29 August 2018
Entrepreneurs’ Relief: The lay of the land
With pressure of local authorities to meet their quota on housebuilding, many agricultural land owners are now seeing the potential of selling off land to developers or renting land to generate an income.
These deals can be lucrative, with housebuilders willing to pay premium prices per acre for well-located land. However, land sales will lead to a Capital Gains Tax (CGT) charge that could significantly diminish the net proceeds. Unless, that is, you could be eligible for Entrepreneurs' Relief. This seems unlikely, however with forward planning, the land could qualify as a business asset even if it has been let for many years under an agricultural tenancy. At the same time, partial sales of farm land might not qualify for Entrepreneurs’ Relief even when the owner has actively farmed the land.
What is Entrepreneurs' Relief?
Entrepreneurs' Relief came into effect in 2008 and applies to certain individuals who qualify for the tax gains it brings. It was introduced to reduce the rate of capital gains tax (CGT) payable on qualifying gains to 10% up to a lifetime limit, which is currently £10m.
The normal rate of CGT is generally payable on gains over the annual exemption (£11,700 for 2018/19) at 20% but 28%,for second properties although those who pay income tax at the basic rate are charged a lower 10% or 18% rate. This means that with the correct advice, you could make a tax saving of at least £1million.
If you are a husband a wife team, you can have your own lifetime individual limit, leading to considerable tax gains.
Do you qualify for Entrepreneurs’ Relief?
RWB can help you discern whether land let on an agricultural tenancy will ever qualify as a business asset to claim Entrepreneurs’ Relief.
The brief answer to this is, yes, if:
- The land is used in your business and is not a partial sale. It must be owned by yourself as a sole trader or in partnership with others for at least one year prior to any sale;
- The land must have been owned by yourself, as a sole trader or in partnership with others, for at least one year and the sale must take place within three years of the date the business ended.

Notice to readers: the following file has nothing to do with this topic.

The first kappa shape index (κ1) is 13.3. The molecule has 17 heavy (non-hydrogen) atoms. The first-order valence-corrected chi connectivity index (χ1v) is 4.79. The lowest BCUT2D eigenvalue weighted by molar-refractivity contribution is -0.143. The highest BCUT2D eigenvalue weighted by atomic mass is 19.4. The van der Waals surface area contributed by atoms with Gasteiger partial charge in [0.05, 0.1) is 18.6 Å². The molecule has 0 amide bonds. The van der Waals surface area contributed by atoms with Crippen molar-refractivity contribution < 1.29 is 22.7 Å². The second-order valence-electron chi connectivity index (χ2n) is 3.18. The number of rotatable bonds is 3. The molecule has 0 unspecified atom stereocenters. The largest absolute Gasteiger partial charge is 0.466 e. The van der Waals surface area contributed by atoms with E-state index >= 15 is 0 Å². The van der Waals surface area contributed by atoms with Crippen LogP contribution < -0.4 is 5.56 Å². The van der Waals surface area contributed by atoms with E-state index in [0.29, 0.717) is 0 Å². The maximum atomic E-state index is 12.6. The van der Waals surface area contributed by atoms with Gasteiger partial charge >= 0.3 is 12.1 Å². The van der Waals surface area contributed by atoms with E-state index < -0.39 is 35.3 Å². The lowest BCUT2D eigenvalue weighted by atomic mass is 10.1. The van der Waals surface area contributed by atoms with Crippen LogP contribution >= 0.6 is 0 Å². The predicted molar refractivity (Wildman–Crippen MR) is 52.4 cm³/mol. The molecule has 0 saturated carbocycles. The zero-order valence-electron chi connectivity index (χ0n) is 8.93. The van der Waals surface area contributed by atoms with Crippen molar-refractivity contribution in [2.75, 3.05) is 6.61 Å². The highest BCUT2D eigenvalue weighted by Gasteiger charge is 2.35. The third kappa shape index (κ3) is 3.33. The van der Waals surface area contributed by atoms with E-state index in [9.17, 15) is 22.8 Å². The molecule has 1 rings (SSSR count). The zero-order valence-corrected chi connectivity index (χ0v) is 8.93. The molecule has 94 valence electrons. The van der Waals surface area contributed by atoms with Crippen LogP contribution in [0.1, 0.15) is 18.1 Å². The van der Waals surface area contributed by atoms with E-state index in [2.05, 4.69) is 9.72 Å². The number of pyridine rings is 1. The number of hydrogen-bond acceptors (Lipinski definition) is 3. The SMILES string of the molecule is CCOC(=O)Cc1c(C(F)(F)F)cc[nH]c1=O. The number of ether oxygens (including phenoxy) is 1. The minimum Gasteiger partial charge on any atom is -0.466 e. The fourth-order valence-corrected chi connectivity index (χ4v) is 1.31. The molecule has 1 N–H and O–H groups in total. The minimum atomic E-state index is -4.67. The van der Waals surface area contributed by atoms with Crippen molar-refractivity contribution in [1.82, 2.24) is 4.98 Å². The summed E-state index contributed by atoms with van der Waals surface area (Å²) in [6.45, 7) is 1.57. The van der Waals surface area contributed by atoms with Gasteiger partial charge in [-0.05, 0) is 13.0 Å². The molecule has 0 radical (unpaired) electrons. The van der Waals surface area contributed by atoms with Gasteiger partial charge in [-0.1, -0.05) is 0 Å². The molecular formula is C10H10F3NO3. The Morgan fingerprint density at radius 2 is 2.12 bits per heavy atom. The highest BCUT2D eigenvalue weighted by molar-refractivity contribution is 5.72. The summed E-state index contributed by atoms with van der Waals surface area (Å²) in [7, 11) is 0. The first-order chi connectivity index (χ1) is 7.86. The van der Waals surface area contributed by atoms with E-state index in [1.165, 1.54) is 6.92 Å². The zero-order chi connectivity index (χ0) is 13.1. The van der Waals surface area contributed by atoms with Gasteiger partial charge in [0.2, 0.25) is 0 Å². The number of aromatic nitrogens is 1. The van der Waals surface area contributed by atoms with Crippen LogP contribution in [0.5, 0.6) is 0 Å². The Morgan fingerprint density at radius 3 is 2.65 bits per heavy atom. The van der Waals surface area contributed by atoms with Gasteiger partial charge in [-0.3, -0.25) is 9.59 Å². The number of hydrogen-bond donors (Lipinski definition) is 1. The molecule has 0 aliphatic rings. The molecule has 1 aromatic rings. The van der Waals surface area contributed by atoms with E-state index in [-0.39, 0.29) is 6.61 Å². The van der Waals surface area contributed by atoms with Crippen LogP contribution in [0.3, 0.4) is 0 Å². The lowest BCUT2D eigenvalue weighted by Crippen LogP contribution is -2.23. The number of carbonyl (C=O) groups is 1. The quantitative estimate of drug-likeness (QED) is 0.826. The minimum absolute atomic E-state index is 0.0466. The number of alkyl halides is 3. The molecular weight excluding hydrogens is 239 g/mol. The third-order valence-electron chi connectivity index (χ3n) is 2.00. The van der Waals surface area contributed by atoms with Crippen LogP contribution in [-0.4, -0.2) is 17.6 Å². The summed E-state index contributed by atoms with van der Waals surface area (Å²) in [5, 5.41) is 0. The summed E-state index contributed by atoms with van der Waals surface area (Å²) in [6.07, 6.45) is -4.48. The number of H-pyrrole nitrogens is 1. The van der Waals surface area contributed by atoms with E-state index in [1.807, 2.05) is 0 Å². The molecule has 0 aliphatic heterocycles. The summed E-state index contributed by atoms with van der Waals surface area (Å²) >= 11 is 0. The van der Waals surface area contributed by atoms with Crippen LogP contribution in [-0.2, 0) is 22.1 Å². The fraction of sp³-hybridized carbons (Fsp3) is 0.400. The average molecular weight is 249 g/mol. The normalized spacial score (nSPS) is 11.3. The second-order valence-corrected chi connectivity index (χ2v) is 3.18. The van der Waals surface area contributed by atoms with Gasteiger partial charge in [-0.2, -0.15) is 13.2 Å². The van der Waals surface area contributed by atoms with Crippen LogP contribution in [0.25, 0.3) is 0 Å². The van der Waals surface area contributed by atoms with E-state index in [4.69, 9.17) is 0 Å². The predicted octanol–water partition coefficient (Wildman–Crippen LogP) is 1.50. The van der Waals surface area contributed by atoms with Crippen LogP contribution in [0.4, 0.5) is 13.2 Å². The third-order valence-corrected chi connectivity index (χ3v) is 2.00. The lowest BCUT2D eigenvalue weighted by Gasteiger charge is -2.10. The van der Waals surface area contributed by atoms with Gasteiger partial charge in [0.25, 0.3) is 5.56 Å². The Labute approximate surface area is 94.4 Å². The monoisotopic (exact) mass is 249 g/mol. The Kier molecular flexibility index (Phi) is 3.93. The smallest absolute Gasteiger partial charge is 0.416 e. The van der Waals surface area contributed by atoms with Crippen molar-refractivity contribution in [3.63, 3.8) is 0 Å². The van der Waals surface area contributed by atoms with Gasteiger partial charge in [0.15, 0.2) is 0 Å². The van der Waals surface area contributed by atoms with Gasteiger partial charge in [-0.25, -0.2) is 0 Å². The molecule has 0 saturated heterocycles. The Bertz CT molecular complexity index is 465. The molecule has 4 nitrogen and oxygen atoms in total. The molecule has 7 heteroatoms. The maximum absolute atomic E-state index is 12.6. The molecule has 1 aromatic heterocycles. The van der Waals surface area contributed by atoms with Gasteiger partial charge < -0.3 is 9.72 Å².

Entrepreneurs’ Relief Question Time
There are also a number of other questions to ask, to establish whether Entrepreneurs’ Relief applies, including:
- Are the tenancies for the last 12 months for 364 days or less?
- Has the land been used for grass growing – hay making, livestock grazing or crop growing?
- Who is responsible for maintaining fences and gates?
- If the land needs fertilising or weed-killing who does that?
- For tax purposes, who is the deemed occupier for capital gains tax - the farmer or the owner?
- Where land is owned jointly by two or more people, are all owners actively involved?
- If the land makes a profit, how should the income be declared - as rents of business profit?
The law around Entrepreneurs' Relief is very complex, but quite often favourable outcomes can be achieved with an in-depth understanding and pre-planning.
The views provided in this article are for general information purposes only. Nothing in this article represents advice of any nature whatsoever. Accordingly, RWB CA Limited does not accept any liability or responsibility for the information contained in this article or any decision or other action that may be taken in reliance upon the information contained within it. RWB CA Limited accepts no responsibility for any errors of fact or opinion and assumes no obligation to provide you with any changes to its assumptions.